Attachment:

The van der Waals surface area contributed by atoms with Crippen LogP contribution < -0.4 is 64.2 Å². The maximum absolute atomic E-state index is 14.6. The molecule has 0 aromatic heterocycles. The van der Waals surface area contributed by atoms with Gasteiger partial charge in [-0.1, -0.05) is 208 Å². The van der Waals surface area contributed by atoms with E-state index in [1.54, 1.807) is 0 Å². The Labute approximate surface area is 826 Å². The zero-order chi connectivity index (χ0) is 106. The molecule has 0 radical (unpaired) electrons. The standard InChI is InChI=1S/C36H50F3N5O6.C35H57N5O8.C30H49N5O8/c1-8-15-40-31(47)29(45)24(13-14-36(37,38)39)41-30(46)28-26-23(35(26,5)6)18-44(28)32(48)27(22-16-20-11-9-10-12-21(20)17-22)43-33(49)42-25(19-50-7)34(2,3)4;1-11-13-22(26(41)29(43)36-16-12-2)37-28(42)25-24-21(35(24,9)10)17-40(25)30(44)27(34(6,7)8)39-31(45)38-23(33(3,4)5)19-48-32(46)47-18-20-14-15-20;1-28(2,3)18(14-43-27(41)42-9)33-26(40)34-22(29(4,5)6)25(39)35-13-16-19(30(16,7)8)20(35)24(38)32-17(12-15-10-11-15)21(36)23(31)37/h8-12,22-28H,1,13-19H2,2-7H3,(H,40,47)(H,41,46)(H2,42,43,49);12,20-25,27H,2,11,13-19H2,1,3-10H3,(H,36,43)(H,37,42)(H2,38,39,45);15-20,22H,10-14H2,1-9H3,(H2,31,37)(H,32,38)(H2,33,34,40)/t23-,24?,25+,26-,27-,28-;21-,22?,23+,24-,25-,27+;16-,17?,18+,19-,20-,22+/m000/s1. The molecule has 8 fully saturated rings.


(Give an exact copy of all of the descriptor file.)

The van der Waals surface area contributed by atoms with Crippen LogP contribution < -0.4 is 64.2 Å². The maximum absolute atomic E-state index is 14.6. The molecule has 0 aromatic heterocycles. The van der Waals surface area contributed by atoms with Gasteiger partial charge in [-0.1, -0.05) is 208 Å². The van der Waals surface area contributed by atoms with E-state index in [1.54, 1.807) is 0 Å². The Labute approximate surface area is 826 Å². The zero-order chi connectivity index (χ0) is 106. The molecule has 0 radical (unpaired) electrons. The standard InChI is InChI=1S/C36H50F3N5O6.C35H57N5O8.C30H49N5O8/c1-8-15-40-31(47)29(45)24(13-14-36(37,38)39)41-30(46)28-26-23(35(26,5)6)18-44(28)32(48)27(22-16-20-11-9-10-12-21(20)17-22)43-33(49)42-25(19-50-7)34(2,3)4;1-11-13-22(26(41)29(43)36-16-12-2)37-28(42)25-24-21(35(24,9)10)17-40(25)30(44)27(34(6,7)8)39-31(45)38-23(33(3,4)5)19-48-32(46)47-18-20-14-15-20;1-28(2,3)18(14-43-27(41)42-9)33-26(40)34-22(29(4,5)6)25(39)35-13-16-19(30(16,7)8)20(35)24(38)32-17(12-15-10-11-15)21(36)23(31)37/h8-12,22-28H,1,13-19H2,2-7H3,(H,40,47)(H,41,46)(H2,42,43,49);12,20-25,27H,2,11,13-19H2,1,3-10H3,(H,36,43)(H,37,42)(H2,38,39,45);15-20,22H,10-14H2,1-9H3,(H2,31,37)(H,32,38)(H2,33,34,40)/t23-,24?,25+,26-,27-,28-;21-,22?,23+,24-,25-,27+;16-,17?,18+,19-,20-,22+/m000/s1. The molecule has 8 fully saturated rings.